Residential Lead Hazard Investigation

Lead Paint

Lead paint was used in homes until it was banned in 1978. Lead made the paint last longer and the color brighter. You’ll find lead paint on surfaces such as windows, walls, ceilings, doorframes, baseboards, stairs, porches, and the exterior of the house. Children under the age of six are especially vulnerable to lead poisoning, which can result in learning problems, behavioral problems, hyperactivity, hearing loss, and a lowered attention span. But there are things you can do to keep your family safe:

  • Watch out for chipping and peeling paint
  • Gently wipe windowsills, floors, porches, and other areas where children play using wet cleaning methods (single use disposable wipes or towels) or using a HEPA vacuum
  • Don't disturb peeling or cracked paint and never sand, scrape, or burn any paint that you think might be lead paint
  • Keep a good coat of latex paint over top of older paint so that kids children can’t have access to the older paint
  • Make sure any contractors you hire are EPA and Ohio certified Lead Safe Renovators

Quick Links

Lead Risk Assessors and Lead Abatement Contractors for hire click here.

If you are a homeowner performing renovation, repair, or painting work in your own home, EPA's RRP rule does not cover your project. However, you have the ultimate responsibility for the safety of your family or children in your care. If you are living in a pre-1978 home and planning to do painting or repairs, please read a copy of EPA's Renovate Right: Important Lead Hazard Information for Families, Child Care Providers, and Schools  lead hazard information pamphlet. Property owners who renovate, repair, or prepare surfaces for painting in pre-1978 rental housing or space rented by child-care facilities must, before beginning work, provide tenants with a copy of EPA's lead hazard information pamphlet as well.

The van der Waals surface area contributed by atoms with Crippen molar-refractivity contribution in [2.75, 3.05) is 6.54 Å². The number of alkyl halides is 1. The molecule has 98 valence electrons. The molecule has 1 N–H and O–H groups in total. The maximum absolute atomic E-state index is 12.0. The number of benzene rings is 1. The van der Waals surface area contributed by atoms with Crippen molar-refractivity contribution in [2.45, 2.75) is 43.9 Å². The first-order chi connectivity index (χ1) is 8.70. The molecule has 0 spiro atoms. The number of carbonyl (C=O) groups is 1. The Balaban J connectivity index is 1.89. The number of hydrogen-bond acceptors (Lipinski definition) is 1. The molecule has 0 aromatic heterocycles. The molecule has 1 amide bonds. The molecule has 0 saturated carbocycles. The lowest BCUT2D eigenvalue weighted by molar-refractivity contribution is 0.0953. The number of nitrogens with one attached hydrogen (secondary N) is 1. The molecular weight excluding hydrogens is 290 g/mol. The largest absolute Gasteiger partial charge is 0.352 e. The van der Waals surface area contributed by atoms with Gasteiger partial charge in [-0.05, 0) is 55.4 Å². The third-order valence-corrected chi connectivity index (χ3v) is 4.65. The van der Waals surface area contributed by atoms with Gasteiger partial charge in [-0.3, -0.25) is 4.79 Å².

To learn more about how to protect your family from lead in your home, click here.

Childhood Lead Poisoning

Childhood lead poisoning is the most common and preventable environmental illness in the United States. When lead enters the blood stream, the toxic substance can have harmful effects on the developing brain of a child. While most children will have no symptoms when they have lead poisoning, low levels of lead can cause learning disabilities, hyperactivity and behavioral problems. High levels can lead to coma, convulsions and even death.

Sources of lead poisoning include:

  • Old painted surfaces, paint chips and dust
  • Bare soil along drip lines of homes
  • Antique artifacts with lead-based paint
  • Certain occupations/hobbies dealing with paint (pottery, auto repair, etc.)
  • Contaminated drinking water
  • Certain folk or home remedies, cosmetics, toys and jewelry
  • Remodeling of older homes containing lead-based paint
  • Foreign-manufactured products
  • Occupations dealing with lead

Children become poisoned after inhaling lead particles or frequent hand-to-mouth activity. Since symptoms rarely show, the only way to confirm if a child has lead poisoning is through a blood test. Children six years old and younger are at greatest risk for lead poisoning and should be tested. Testing is mandatory at 12 and 24 months for all Medicaid recipients, children residing in high-risk ZIP code areas and children with any additional risk factors. A parent or guardian must be present for consent. If you suspect your child may be at risk from these environmental hazards, ask your Doctor about a blood lead test.